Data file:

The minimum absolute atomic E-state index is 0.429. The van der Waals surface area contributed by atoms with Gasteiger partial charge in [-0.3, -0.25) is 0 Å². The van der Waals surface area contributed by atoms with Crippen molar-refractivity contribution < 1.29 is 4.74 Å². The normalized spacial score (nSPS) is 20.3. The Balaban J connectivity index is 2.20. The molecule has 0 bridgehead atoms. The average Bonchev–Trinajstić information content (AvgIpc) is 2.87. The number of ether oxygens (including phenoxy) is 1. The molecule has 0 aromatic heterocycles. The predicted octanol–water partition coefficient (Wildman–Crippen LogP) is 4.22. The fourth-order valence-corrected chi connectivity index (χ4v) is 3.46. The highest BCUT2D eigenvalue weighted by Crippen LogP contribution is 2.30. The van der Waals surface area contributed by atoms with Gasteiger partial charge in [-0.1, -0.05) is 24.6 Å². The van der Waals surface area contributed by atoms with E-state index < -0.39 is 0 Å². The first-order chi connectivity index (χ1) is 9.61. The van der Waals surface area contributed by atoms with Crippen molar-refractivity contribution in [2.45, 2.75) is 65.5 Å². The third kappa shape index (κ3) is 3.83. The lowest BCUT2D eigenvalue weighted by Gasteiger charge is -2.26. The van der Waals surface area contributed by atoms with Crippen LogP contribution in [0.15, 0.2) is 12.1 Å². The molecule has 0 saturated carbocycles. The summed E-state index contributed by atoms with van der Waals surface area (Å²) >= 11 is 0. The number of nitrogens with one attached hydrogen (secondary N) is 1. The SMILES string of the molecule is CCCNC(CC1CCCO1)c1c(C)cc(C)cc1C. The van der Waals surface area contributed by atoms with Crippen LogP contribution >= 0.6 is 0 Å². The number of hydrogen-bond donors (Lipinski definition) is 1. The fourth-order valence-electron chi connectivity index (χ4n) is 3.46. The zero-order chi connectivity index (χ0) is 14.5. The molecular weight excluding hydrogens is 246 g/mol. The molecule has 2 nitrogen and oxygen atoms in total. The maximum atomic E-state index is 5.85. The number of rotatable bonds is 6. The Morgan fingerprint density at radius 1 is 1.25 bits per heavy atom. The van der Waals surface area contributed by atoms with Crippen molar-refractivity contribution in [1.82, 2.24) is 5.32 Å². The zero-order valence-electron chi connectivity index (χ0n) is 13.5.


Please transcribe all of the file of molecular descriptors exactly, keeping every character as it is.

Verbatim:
The minimum absolute atomic E-state index is 0.429. The van der Waals surface area contributed by atoms with Gasteiger partial charge in [-0.3, -0.25) is 0 Å². The van der Waals surface area contributed by atoms with Crippen molar-refractivity contribution < 1.29 is 4.74 Å². The normalized spacial score (nSPS) is 20.3. The Balaban J connectivity index is 2.20. The molecule has 0 bridgehead atoms. The average Bonchev–Trinajstić information content (AvgIpc) is 2.87. The number of ether oxygens (including phenoxy) is 1. The molecule has 0 aromatic heterocycles. The predicted octanol–water partition coefficient (Wildman–Crippen LogP) is 4.22. The fourth-order valence-corrected chi connectivity index (χ4v) is 3.46. The highest BCUT2D eigenvalue weighted by Crippen LogP contribution is 2.30. The van der Waals surface area contributed by atoms with Gasteiger partial charge in [-0.1, -0.05) is 24.6 Å². The van der Waals surface area contributed by atoms with E-state index < -0.39 is 0 Å². The first-order chi connectivity index (χ1) is 9.61. The van der Waals surface area contributed by atoms with Crippen molar-refractivity contribution in [2.45, 2.75) is 65.5 Å². The third kappa shape index (κ3) is 3.83. The lowest BCUT2D eigenvalue weighted by Gasteiger charge is -2.26. The van der Waals surface area contributed by atoms with Crippen LogP contribution in [0.15, 0.2) is 12.1 Å². The molecule has 0 saturated carbocycles. The summed E-state index contributed by atoms with van der Waals surface area (Å²) >= 11 is 0. The number of nitrogens with one attached hydrogen (secondary N) is 1. The SMILES string of the molecule is CCCNC(CC1CCCO1)c1c(C)cc(C)cc1C. The van der Waals surface area contributed by atoms with Crippen LogP contribution >= 0.6 is 0 Å². The number of hydrogen-bond donors (Lipinski definition) is 1. The fourth-order valence-electron chi connectivity index (χ4n) is 3.46. The zero-order chi connectivity index (χ0) is 14.5. The molecular weight excluding hydrogens is 246 g/mol. The molecule has 2 nitrogen and oxygen atoms in total. The maximum atomic E-state index is 5.85. The number of rotatable bonds is 6. The Morgan fingerprint density at radius 1 is 1.25 bits per heavy atom. The van der Waals surface area contributed by atoms with Crippen molar-refractivity contribution in [1.82, 2.24) is 5.32 Å². The zero-order valence-electron chi connectivity index (χ0n) is 13.5.